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Woodborough’s Heritage

Woodborough, an ancient Sherwood Forest Village recorded in Domesday



Lascelles & Hagar’s Directory 1848

Woodborough – 8 miles northeast by north of Nottingham, inhabitants, 1801; acres 1940. The Prebendal copyhold and freehold estates possesses the manorial rights. The church is dedicated to St Swithin: the chapter of Southwell possesses the patronage. The poor have 20s. [shillings] yearly, and the singers the same amount, from the bequest of William Edge, in 1796; and the former also 50s. yearly, as the rent of Nether Close in Calverton parish. The free school was founded by the Rev’d Montague


Woodborough Parish


Abbott Miss Mary, Stoup Hill

Donnelly Mr William

Foster Richard, Manager at Epperstone Paper Mill

Glover John, Parish Clerk

Harvey Mrs Mary

Morley John, Constable, assistant overseer, and poor-rate collector

Oldacre Rev’d Samuel Lealand, perpetual curate and master of free school

Werge John Ingall Esq., Woodborough Hall


Classification of Trades etc.


Bakers

Culley George, (and shopkeeper)

James Henry, (and shopkeeper)


Beer Retailers

Richardson Paul


Blacksmiths

Hallam Joseph

Orme John


Boot and Shoe Makers

Baguley Joseph

Beeby William

Fisher Richard

Foster Thomas

Southern Samuel


Bricklayer

Patching Henry Watson


Brick, Tile, Draining Pipe Maker

Dodds John Gresham, (and Farmer)


Butcher

Lee Thomas, (and Cottager)


Cattle Dealer

Williamson John


Corn Miller

Seardison David Scothern, (and farmer) Woodborough Mill


Cottagers

Barratt Joseph, Woodland

Bartram Michael

Clay William, (and Constable)

Cowley Richard

Howitt Sarah

Lee Thomas

Pool George, (and Carrier)

Southern Joseph

Southern Samuel

Stevenson John

Wyld Nathaniel


Farmers

Crafts George

Cumberland John

Cumberland William

Dodds John Gresham, (Brick, Tile and Draining Pipe Maker)

Duke William, Brockwood Dale

Gadsby William, (Four Bells Inn)

Hodgkinson John, Park Farm

Hogg John

Hogg Sarah and William

Poole John, Grimesmoor

Poole William, Wood Farm


Wood, in 1736; it has an income of £95, arising from a farm of 58a. 2r. 1p., [that is: acres, rudes, perches] at Blidworth; and a cottage with 7a. 4r. 31p., at Stapleford. The Hall, anciently the residence of the Strelleys and the Bainbridges, is now occupied by John Ingall Werge Esq.  [In 1842 the Hall was sold with 53 acres of land to Mr John Ingall Werge who sold to Mr Mansfield Parkyns in 1852]. The feast is on the Sunday after the 2nd July.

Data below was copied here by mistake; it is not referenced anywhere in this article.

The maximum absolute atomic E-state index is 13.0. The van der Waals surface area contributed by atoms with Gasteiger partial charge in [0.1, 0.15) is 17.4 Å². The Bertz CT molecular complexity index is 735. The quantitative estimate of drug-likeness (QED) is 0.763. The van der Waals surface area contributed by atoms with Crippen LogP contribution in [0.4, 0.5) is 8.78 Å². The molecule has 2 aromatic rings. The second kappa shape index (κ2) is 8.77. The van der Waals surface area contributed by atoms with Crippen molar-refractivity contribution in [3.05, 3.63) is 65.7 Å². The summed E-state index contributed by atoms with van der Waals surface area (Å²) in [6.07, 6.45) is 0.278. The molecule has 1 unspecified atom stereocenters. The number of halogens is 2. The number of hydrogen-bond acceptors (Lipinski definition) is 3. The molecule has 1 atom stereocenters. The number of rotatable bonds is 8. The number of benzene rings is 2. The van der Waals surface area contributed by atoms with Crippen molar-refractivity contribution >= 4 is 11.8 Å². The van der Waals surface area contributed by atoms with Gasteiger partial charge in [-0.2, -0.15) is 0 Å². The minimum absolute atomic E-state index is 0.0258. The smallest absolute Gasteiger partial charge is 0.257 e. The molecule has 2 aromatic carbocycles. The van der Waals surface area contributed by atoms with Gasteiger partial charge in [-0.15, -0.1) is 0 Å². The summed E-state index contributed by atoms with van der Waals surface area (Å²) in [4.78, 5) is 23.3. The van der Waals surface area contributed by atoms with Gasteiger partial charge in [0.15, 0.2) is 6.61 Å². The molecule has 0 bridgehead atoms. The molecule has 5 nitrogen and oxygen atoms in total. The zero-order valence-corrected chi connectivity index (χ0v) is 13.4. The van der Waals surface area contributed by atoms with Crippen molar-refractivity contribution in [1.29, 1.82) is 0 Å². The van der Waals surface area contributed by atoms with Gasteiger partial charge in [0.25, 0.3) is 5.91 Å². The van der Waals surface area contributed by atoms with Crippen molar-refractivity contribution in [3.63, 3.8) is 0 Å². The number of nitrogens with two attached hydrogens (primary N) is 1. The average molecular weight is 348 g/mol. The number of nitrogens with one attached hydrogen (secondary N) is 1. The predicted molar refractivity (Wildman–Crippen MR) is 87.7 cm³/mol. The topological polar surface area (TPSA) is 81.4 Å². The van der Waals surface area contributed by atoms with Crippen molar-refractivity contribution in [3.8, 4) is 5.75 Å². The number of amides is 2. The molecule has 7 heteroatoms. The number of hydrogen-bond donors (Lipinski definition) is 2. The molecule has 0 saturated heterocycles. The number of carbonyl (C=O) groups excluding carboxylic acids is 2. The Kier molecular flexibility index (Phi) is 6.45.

Farmers cont'd

Seardison David Scothern, (and Corn Miller)

Woodborough Mill

Wells John, (Overseer of the poor, & draper), shop, Cheapside, Nottingham

Wyld Elizabeth, (and shopkeeper)


Framesmiths

Donnelly Thomas

Ragsdale Thomas


Gardener

Bish John, (market)


Grocer

Hucknall Walter Carrington, (draper & coal agent)


Hosiery Agents

Morris Henry

Richardson John


Inns

Cock & Falcon - Hogg Sarah & William (and farmers)

Punch Bowl - Wood Thomas (and cottager)


Joiners & Carpenters

Lee John

Lee William


School

Seardison Mary (day)


Shopkeepers

Clayton Henry

Culley George (and baker)

Glover Sarah (and cottager)

James Henry (and baker)

Richardson Paul (and beer retailer)

Wyld Elizabeth (and farmer)


Sinker Maker

Wyld Elizabeth


Straw Bonnet Maker

Burton Elizabeth


Tailors

Clay William

Hind Joseph


Wheelwrights

Childs John (and joiner)

Johnson George (and joiner)

Rose Benjamin (and joiner)

Rose John (and joiner)

Tharratt Nathaniel (and joiner)


Places of Worship

St Swithin’s Church – Oldacres Rev’d Samuel Lealand, Curate.

Morning Service, half-past ten o’clock; afternoon, half-past two.

Particular Baptist Chapel – Ward Rev’d Samuel, Minister.

Morning Service, quarter to eleven o’clock; afternoon, two; every alternate Sunday evening, six.

Wesleyan Methodist Chapel – Circuit Preachers. Afternoon service, half-past two o’clock; evening, six.


Free School

Oldacres Rev’d Samuel Lealand Master.


Carriers

Nottingham, George Poole, Wednesdays and Saturdays 7 a.m. William Wright, Wednesdays and Saturdays eight o’clock


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